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Demographics of Charismatics Worldwide

DR. GINA A. ZURLO

CO-DIRECTOR, CENTER FOR THE STUDY OF GLOBAL CHRISTIANITY


Here’s a short excerpt from our new forthcoming book, Introducing Spirit-Empowered Christianity: The Global Pentecostal and Charismatic Movement in the 21st Century (Oral Roberts University Press, 2020). For more on the subject, see the article by Daniel Sillman in Christianity Today, “Have Pentecostals Outgrown Their Name?”.

Charismatics are defined as Christians affiliated to non-Pentecostal denominations (Anglican, Protestant, Catholic, Orthodox) who exhibit many Pentecostal-like characteristics – healing, robust worship, prayer – in what has been termed the Charismatic Movement. The Charismatic Movement’s roots go back to early Pentecostalism, but its rapid expansion has been mainly since 1960 (later called the Charismatic renewal). Charismatics usually describe themselves as having been “renewed in the Spirit” and as experiencing the Spirit’s supernatural and miraculous and energizing power. They remain within, and form organized renewal groups within, their older mainline non-Pentecostal denominations instead of leaving to join Pentecostal denominations. They demonstrate any or all of the charismata pneumatika (gifts of the Spirit) including signs and wonders but glossolalia is optional.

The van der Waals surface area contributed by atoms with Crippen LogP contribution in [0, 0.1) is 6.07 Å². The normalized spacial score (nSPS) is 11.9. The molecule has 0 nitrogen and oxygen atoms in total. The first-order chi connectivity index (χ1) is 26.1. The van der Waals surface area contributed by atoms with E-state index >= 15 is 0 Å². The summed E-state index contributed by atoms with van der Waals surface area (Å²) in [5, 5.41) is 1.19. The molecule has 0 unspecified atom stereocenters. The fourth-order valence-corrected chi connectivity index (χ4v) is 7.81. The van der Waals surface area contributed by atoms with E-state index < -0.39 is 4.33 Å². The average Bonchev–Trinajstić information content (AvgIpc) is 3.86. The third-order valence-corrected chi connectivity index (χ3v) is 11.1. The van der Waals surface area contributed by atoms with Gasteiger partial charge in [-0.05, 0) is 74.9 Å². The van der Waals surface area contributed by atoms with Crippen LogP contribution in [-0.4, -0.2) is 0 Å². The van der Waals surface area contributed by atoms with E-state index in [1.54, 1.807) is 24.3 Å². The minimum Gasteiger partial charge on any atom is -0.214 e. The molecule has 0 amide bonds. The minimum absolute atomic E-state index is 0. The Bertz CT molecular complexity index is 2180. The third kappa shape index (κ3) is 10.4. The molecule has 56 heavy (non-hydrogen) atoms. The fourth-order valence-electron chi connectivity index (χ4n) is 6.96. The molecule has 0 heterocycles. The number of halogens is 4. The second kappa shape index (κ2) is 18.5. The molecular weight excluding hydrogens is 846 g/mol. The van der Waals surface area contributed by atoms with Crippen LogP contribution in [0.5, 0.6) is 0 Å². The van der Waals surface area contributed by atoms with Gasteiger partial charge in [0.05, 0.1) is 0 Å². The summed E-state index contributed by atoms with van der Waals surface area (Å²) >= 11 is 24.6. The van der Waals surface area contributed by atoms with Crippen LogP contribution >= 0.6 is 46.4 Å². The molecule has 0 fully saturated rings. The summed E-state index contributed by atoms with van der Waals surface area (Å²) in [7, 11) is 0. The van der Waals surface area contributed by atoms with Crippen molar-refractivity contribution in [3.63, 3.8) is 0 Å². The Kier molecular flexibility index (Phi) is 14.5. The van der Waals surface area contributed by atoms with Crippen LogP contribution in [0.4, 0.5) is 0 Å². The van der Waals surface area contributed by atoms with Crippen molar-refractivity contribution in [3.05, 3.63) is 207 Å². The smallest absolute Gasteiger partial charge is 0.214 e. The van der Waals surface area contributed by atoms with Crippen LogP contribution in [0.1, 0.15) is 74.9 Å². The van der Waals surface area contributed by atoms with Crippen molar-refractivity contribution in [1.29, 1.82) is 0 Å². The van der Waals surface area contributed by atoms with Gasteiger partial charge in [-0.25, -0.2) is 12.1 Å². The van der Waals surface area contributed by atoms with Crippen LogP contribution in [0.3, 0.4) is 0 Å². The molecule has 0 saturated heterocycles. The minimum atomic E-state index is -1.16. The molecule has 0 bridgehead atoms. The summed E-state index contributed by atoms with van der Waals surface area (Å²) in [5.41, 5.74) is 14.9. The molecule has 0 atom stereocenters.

Type 2 recognizes the existence of Pentecostal individuals within the Anglican, Roman Catholic, Orthodox, and Protestant traditions. These are designated “Charismatic” and evaluated by country as Catholic Charismatics, Anglican Charismatics, and so on, designating renewal within an existing tradition. For example, the beginning of the Charismatic movement in Anglican churches is described by Episcopal priest Dennis Bennett in Nine O’clock in the Morning. Traditions are assessed to determine what percentage of adherents identifies themselves as Charismatics, ranging from 0–99%. Self-identification percentages for Charismatics are calculated by contacting renewal agencies working within denominations.

Countries with the largest numbers of Charismatics include Brazil, the Philippines, and the United States (table 6). Guatemala is the country with the highest percentage of Charismatics in the total population, while Mauritius has the highest percentage in the Christian population. Charismatics typically grow by recruiting new members from within existing denominations. Catholics in some countries have stagnant or declining numbers of Charismatics (United States), while others continue to grow rapidly (Brazil, Philippines).